Wray Harrison, Attorney
When I started practicing real estate law in 1997, the seller(s) almost always came to closing. In today’s practice, many sellers seek to avoid the closing table for a variety of reasons – including, but not limited to: (1) It is inconvenient for my schedule that day; (2) My realtor says I don’t have to come; (3) There are only a few things to sign anyway, can’t I just swing by one day during lunch and take care of that? (4) I live far away, can’t you just email or courier those documents to me? (5) I don’t really like the buyer(s) so I’d like to avoid seeing them face-to-face… etc.
For me, I have always preferred to have everyone at the table together on the date of closing. The delivery of the keys from seller to buyer is an act that is known in legal terms as “livery of seisin” and is a tradition that dates back to medieval times when a landowner would hand over a piece of the earth to the purchaser to symbolize the transfer of possession. It is a nice custom as well to be able to share with the buyers any last words or advice about the property, such as how to care for it, where the warranties might be located, how to change the garage key code, etc. Ultimately, whether the purchase process has been smooth or tumultuous, the closing serves to provide “closure.”
Beyond this, from a practical standpoint, it is sometimes difficult to make sure that the seller can sign all of their documents in advance. Much depends on the buyer’s lender and the timing of the buyer’s loan closing package reaching the attorney’s office. Many times, sellers sign documents in advance, only to discover that there are several trailing loan documents that have arrived at the attorney’s office later or which have been corrected or changed, and that will also require another original signature. Scheduling a pre-signing with an attorney’s office or with a notary can also be more problematic or time-consuming than if you just came to closing. Some attorney’s offices may also charge more for sellers that come in to sign separately from closing, or for when documents are prepared in advance and couriered.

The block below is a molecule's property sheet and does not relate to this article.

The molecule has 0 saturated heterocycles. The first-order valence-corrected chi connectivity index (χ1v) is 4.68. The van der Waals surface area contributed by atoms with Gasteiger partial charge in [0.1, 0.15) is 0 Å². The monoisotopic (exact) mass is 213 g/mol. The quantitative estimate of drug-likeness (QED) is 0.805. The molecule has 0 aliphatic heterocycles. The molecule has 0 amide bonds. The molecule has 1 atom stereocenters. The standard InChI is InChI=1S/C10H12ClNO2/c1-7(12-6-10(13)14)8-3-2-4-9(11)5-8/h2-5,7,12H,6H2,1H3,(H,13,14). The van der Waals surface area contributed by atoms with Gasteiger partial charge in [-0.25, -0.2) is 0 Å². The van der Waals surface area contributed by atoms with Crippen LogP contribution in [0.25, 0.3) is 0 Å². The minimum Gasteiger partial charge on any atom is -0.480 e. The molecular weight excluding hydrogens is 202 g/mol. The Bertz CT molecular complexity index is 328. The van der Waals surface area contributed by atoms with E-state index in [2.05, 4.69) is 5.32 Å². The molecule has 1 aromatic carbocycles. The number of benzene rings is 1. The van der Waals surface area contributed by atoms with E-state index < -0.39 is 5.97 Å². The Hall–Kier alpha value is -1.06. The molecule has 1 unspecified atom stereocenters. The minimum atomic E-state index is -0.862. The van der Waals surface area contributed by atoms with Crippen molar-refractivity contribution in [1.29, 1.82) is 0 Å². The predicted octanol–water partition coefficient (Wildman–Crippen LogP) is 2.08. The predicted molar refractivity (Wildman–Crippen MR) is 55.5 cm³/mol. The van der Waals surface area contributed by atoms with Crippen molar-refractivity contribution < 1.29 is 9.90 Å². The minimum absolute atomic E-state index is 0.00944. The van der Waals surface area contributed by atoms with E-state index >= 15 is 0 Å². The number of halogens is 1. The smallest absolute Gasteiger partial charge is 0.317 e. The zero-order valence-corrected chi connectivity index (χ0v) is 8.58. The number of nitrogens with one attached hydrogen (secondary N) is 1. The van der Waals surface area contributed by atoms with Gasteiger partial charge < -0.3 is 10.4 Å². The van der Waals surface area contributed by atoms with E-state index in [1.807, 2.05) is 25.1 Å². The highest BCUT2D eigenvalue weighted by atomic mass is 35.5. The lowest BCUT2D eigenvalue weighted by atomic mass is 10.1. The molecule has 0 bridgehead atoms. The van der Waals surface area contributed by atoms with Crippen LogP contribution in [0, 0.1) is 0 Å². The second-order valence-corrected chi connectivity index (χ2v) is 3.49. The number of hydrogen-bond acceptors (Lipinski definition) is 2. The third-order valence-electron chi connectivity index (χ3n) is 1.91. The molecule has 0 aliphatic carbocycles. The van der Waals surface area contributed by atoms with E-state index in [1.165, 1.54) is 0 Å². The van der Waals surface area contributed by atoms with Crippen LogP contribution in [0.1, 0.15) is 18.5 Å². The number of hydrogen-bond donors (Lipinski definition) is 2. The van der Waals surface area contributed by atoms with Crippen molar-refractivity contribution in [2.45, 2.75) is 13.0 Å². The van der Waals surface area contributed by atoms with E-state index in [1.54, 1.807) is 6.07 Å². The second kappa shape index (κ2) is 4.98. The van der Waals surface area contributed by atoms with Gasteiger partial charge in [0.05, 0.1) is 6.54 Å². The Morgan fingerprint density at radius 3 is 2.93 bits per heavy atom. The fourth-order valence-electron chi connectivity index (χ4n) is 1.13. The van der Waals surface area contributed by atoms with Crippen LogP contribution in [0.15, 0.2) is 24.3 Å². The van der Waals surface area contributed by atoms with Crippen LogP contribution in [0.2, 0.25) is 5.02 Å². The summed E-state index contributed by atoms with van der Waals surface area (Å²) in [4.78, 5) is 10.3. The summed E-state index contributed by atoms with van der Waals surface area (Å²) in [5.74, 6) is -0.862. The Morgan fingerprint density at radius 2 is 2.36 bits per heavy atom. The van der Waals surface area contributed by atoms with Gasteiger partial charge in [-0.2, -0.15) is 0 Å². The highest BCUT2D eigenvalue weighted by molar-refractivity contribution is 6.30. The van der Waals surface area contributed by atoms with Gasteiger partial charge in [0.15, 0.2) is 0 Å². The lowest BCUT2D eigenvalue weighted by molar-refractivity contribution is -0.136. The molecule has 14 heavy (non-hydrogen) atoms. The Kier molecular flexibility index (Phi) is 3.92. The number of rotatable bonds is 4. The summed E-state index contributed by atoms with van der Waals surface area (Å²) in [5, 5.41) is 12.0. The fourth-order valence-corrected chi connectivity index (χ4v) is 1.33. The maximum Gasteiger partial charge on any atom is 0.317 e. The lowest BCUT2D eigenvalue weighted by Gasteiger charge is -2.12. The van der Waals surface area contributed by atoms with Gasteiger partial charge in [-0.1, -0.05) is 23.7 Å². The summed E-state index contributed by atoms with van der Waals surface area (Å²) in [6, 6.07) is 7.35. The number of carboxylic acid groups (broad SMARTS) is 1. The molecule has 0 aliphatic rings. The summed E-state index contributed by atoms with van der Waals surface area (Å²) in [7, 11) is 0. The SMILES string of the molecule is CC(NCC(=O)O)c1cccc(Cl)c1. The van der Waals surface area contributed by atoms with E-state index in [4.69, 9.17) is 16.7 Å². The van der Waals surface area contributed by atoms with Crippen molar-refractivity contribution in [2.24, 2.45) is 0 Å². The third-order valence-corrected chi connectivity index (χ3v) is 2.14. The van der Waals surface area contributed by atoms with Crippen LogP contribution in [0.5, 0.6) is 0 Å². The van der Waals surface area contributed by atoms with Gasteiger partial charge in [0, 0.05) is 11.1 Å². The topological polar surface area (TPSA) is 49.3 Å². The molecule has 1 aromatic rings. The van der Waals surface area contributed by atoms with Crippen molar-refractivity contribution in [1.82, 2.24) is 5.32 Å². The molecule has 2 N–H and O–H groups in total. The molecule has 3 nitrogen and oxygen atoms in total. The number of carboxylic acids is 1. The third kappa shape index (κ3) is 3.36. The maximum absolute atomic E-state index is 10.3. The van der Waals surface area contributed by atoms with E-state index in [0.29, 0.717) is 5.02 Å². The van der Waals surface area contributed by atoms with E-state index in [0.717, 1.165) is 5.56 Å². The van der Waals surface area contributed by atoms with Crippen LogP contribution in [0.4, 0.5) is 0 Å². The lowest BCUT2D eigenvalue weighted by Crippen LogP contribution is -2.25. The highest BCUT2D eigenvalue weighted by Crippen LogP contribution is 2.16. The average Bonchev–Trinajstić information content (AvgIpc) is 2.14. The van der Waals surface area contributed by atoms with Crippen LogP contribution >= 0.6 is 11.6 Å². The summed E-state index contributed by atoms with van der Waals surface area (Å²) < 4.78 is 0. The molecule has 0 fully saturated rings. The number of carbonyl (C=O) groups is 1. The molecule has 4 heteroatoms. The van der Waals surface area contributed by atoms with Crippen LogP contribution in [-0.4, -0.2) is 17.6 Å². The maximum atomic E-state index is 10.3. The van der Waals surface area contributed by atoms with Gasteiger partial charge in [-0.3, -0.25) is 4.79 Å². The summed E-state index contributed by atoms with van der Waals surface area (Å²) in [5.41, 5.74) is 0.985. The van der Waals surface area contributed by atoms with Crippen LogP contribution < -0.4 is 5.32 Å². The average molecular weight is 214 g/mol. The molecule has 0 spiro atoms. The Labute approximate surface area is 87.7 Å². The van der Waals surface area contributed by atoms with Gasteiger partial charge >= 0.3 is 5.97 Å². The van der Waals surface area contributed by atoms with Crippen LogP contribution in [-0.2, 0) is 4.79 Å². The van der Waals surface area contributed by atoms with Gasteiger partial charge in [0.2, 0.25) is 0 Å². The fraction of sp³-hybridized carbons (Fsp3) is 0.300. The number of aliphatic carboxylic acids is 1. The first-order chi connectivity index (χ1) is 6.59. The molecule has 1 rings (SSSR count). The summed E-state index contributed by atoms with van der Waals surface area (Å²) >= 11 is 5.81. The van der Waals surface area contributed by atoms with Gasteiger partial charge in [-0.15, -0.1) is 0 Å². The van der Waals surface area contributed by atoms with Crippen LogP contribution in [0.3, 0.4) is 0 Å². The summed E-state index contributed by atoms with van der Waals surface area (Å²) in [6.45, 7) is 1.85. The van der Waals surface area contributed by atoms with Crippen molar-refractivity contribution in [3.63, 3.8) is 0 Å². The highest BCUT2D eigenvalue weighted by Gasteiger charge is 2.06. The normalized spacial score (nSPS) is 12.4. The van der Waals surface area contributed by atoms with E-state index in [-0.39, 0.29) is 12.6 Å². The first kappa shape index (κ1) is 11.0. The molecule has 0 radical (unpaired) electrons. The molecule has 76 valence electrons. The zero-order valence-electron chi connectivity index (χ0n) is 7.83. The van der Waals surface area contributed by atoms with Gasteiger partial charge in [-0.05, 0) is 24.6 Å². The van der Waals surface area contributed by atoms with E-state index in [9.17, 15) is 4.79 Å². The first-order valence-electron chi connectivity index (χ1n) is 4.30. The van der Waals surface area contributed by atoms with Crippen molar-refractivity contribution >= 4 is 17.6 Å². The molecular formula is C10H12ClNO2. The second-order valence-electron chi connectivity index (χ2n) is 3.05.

So should I come to closing, or shouldn’t I? By coming to closing, you are insuring that all documents that you are signing are final and complete. It also gives you a chance to meet the closing attorney and ask about receiving your proceeds or any other legal questions you may have about the transaction. My advice and preference, as you may have guessed, is that if you are seller… just mark the date and time down and come to closing. It’s a nice custom. You can also look the buyer in the eye one more time. It may be your last chance to pat them on the back, or make a comment you’ve wanted to say to them, or to just receive the “closure” you may otherwise need.
Harrison & Devins, PA